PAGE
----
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Jones v. Doe

United States District Court, E.D. Michigan, Southern Division

October 25, 2017

JOHN DOE, Defendant.



         This matter is before the Court on the its own review of Michigan prisoner DeAngelo Jones' pro se civil rights complaint. Plaintiff is incarcerated at the Kinross Correctional Facility in Kincheloe, Michigan. The complaint alleges that Defendant, an unnamed clerk of the Wayne Circuit Court, violated Plaintiff's First Amendment right to access to the courts by failing to serve him with an order denying his motion for a new trial in his criminal case. Plaintiff seeks injunctive relief in the form of an order restoring his state appellate rights as well as damages.

         I. Standard of Review

         Complaints filed in forma pauperis are subject to the screening requirements of 28 U.S.C. § 1915(e)(2). Brown v. Bargery, 207 F.3d 863, 866 (6th Cir. 2000). Section 1915(e)(2) requires district courts to screen and to dismiss sua sponte complaints that are “(i) frivolous or malicious; (ii) fail[] to state a claim upon which relief may be granted; or (iii) seek monetary relief against a defendant who is immune from such relief.” 28 U.S.C. § 1915(e)(2)(B). The Supreme Court has defined a “frivolous” action as one that “lacks an arguable basis either in law or in fact.” Denton v. Hernandez, 504 U.S. 25, 31 (1992); Neitzke v. Williams, 490 U.S. 319, 325 (1989).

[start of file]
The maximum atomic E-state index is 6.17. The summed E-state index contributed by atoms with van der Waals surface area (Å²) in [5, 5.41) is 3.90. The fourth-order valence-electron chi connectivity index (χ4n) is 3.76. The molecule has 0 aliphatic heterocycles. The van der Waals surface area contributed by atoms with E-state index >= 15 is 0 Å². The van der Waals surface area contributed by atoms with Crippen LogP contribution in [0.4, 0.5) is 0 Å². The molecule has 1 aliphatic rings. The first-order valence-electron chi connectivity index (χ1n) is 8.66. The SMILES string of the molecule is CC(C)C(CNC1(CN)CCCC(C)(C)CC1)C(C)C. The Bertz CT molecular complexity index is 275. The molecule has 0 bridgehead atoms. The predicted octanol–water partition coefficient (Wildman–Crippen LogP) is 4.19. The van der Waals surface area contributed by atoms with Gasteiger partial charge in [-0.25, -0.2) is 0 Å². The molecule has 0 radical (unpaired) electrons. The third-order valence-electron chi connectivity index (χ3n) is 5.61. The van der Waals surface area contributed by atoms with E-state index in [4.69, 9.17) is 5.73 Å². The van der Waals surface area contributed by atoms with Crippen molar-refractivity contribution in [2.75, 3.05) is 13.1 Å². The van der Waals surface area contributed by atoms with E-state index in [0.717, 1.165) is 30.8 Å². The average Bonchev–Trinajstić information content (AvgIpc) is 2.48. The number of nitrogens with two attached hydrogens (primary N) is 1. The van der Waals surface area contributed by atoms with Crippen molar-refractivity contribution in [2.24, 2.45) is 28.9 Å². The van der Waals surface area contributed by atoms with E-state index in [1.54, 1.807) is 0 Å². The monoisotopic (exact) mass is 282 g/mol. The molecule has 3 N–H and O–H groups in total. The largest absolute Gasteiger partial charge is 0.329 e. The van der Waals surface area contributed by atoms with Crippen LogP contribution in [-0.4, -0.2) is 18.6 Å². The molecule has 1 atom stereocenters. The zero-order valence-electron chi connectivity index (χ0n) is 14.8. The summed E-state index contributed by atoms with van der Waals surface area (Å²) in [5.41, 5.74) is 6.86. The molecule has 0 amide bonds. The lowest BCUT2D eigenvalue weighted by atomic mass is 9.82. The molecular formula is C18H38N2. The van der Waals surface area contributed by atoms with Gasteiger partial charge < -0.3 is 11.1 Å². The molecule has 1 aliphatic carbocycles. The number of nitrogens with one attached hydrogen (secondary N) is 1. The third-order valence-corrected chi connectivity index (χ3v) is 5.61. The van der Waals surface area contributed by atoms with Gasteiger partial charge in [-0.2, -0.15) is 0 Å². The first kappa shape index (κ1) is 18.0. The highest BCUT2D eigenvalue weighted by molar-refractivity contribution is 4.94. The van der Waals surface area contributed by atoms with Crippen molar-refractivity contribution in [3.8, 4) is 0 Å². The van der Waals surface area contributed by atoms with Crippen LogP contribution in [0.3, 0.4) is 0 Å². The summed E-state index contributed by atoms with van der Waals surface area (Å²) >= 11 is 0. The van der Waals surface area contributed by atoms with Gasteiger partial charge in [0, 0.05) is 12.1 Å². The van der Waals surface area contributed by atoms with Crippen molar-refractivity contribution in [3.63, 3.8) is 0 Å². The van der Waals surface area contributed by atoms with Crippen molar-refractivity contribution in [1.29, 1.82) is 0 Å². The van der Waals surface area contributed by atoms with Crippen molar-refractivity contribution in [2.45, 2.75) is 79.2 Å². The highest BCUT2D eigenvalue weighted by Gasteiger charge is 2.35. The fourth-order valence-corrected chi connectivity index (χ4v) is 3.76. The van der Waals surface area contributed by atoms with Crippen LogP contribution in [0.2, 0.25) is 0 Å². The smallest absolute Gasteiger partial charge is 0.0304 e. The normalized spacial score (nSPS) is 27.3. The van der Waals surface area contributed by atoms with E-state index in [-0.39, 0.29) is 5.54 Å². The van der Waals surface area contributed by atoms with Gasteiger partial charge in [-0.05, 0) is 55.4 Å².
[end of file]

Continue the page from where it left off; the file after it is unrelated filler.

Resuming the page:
A pro se civil rights complaint is to be construed liberally. Haines v. Kerner, 404 U.S. 519, 520-21 (1972). Nonetheless, Federal Rule of Civil Procedure 8(a) requires that a complaint set forth “a short and plain statement of the claim showing that the pleader is entitled to relief, ” as well as “a demand for the relief sought.” Fed.R.Civ.P. 8(a)(2), (3). The purpose of this rule is to “give the defendant fair notice of what the claim is and the grounds upon which it rests.” Bell Atlantic Corp. v. Twombly, 550 U.S. 544, 555 (2007) (citation omitted). While this notice pleading standard does not require “detailed” factual allegations, it does require more than the bare assertion of legal principles or conclusions. Twombly, 550 U.S. at 555. Rule 8 “demands more than an unadorned, the defendant-unlawfully-harmed me accusation.” Ashcroft v. Iqbal, 556 U.S. 662, 678 (2009). “A pleading that offers ‘labels and conclusions' or ‘a formulaic recitation of the elements of a cause of action will not do.'” Id. (quoting Twombly, 550 U.S. at 555). “Nor does a complaint suffice if it tenders ‘naked assertion[s]' devoid of ‘further factual enhancement.'” Id. (quoting Twombly, 550 U.S. at 557). “Factual allegations must be enough to raise a right to relief above the speculative level on the assumption that all the allegations in the complaint are true (even if doubtful in fact).” Twombly, 550 U.S. at 555-56 (citations and footnote omitted).

         II. Discussion